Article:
If you have difficulty sleeping or believe that your sleep stands to improve, you may want to see how the time of day that you lift, affects your sleep ability and quality.
We Learned About Optimal Protein Dosages
In our second research review, we tackled a recently released paper that addressed optimal protein intakes. The amount of protein that you should be consuming on a daily basis is an argument that has been raging for years, potentially even decades.
In this study, researchers had subjects resistance train in ways that would produce damage. They then had subjects consume around 1.8 grams/kg (.8 grams per lb.) or a high amount of 2.9g/kg (1.3 g/lb) and observed their objective and subjective ability to recover.
The results? There wasn't a large or significant difference between the two groups, but as you'll see when you read, this is far from definitive. With strong tendencies of high protein intakes being optimal, the time frame of this study is arguably its biggest limiting factor.
If you're interested in what the science has to say about protein intake, you won't want to miss this.
We Answered Some Important Questions
In a rehashing of an old tradition, we returned to answering some reddit/r/fitness questions.
With this segment, I search through reddit and find good questions that I believe many people have and then answer them as if it were my own client asking the question. I personally find these to be quite useful, not only for others but also for me to decide on definitive answers to commonly asked questions.
This week, we tackled the following questions (full questions are in the article):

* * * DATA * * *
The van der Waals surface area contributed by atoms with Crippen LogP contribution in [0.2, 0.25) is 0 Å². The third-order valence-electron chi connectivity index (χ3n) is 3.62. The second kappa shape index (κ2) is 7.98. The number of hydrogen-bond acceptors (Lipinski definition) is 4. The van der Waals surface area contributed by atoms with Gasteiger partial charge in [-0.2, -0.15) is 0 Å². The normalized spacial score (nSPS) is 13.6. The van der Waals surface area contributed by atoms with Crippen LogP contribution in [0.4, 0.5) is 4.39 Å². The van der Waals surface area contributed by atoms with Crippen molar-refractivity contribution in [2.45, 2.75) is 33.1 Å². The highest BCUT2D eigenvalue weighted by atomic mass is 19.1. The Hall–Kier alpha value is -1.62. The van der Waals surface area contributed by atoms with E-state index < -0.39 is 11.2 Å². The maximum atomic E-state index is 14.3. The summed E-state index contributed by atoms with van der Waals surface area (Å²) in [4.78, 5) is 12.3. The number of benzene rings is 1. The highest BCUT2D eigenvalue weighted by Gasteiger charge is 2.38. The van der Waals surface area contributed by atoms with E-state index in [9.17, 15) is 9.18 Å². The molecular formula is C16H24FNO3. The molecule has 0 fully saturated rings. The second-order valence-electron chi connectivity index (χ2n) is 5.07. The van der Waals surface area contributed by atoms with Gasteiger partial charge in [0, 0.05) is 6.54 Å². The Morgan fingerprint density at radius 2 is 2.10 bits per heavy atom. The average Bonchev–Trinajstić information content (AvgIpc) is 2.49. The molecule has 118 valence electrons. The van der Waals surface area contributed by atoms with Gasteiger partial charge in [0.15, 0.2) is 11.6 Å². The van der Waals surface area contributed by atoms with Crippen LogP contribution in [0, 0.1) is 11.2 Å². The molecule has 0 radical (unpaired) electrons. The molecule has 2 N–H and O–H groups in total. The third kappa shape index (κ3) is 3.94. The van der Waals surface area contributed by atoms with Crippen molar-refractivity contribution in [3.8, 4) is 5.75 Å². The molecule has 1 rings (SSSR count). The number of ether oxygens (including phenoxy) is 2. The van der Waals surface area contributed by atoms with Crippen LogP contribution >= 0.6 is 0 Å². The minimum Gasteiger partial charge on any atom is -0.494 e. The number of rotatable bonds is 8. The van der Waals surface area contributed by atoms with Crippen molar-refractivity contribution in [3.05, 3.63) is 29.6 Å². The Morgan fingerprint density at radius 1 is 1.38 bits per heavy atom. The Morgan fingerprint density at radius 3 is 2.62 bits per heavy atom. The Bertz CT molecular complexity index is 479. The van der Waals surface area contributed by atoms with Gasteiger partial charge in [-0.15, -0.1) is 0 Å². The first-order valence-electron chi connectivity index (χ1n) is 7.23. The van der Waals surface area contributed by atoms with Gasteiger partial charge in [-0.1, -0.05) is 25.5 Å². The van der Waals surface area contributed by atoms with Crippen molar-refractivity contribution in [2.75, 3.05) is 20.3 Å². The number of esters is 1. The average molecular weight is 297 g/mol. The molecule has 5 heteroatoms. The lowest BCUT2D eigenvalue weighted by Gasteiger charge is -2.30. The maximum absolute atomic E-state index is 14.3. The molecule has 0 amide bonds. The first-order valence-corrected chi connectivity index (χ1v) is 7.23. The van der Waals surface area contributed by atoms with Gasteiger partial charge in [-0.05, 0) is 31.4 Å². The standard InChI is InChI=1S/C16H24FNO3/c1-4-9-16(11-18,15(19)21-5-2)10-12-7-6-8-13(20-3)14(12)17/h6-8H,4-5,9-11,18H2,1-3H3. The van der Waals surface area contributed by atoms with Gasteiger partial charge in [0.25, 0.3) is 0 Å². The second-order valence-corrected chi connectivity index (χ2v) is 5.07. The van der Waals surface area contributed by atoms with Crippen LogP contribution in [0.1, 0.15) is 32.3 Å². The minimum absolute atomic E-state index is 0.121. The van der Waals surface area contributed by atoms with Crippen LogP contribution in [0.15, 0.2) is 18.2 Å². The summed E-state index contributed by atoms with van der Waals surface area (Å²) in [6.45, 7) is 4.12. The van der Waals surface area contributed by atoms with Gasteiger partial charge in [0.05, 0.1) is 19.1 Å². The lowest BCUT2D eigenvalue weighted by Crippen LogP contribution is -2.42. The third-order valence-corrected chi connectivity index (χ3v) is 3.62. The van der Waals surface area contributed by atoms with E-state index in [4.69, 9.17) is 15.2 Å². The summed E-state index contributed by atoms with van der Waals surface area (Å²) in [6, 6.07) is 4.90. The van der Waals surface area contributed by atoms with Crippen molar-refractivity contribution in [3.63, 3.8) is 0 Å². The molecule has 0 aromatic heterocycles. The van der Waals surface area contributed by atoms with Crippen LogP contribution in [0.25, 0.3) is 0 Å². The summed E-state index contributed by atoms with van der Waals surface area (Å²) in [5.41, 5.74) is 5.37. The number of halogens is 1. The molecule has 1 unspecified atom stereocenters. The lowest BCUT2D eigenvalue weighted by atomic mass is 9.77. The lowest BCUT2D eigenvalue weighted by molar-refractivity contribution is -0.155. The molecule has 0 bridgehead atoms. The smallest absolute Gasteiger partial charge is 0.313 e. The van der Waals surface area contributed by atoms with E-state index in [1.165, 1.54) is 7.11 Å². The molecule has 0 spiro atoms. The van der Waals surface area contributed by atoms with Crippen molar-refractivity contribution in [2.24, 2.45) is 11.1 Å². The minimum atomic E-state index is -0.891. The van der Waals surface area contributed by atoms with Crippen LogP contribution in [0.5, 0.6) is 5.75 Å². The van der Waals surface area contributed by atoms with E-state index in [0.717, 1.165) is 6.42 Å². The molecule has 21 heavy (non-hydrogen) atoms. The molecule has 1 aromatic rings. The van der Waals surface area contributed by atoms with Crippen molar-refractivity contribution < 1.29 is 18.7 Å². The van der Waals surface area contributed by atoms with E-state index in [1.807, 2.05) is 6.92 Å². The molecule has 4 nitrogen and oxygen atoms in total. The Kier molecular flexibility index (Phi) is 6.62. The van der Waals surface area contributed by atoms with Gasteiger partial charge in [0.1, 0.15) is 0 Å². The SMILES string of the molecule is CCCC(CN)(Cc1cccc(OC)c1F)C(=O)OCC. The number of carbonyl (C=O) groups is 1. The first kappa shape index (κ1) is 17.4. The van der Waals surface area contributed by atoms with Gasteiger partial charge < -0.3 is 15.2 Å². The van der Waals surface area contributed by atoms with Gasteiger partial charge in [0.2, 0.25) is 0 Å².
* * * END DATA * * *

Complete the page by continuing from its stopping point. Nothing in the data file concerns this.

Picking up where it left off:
All that and more in our latest exercise and nutrition question and answer.
Training Program In The Works
Right now, I'm in the process of building a training program that people can purchase for a reasonable price. This plan is tentatively around 24 weeks (25-27 with deload weeks) and has a focus of building muscle and definition and can be used by beginners or advanced trainees.
I really think people are going to love it.
If you're interested in this sort of thing, regardless of your training style, please consider clicking the button below to fill out a brief survey. It's four questions and will literally take you less than 1 minute. I've done this to ensure that the programs I build are in line with what you, the reader, actually wants. Your participation is greatly appreciated and if you decide to fill out the questionnaire, you'll be provided with a 25% discount once the product drops!
Additionally, I'm in the process of working on two additional sections of the website. One will be membership based, somewhere between $5-10 per month, providing training and guidance, while the other will provide personalized training programs. These programs will essentially be the same as normal online training, but much cheaper.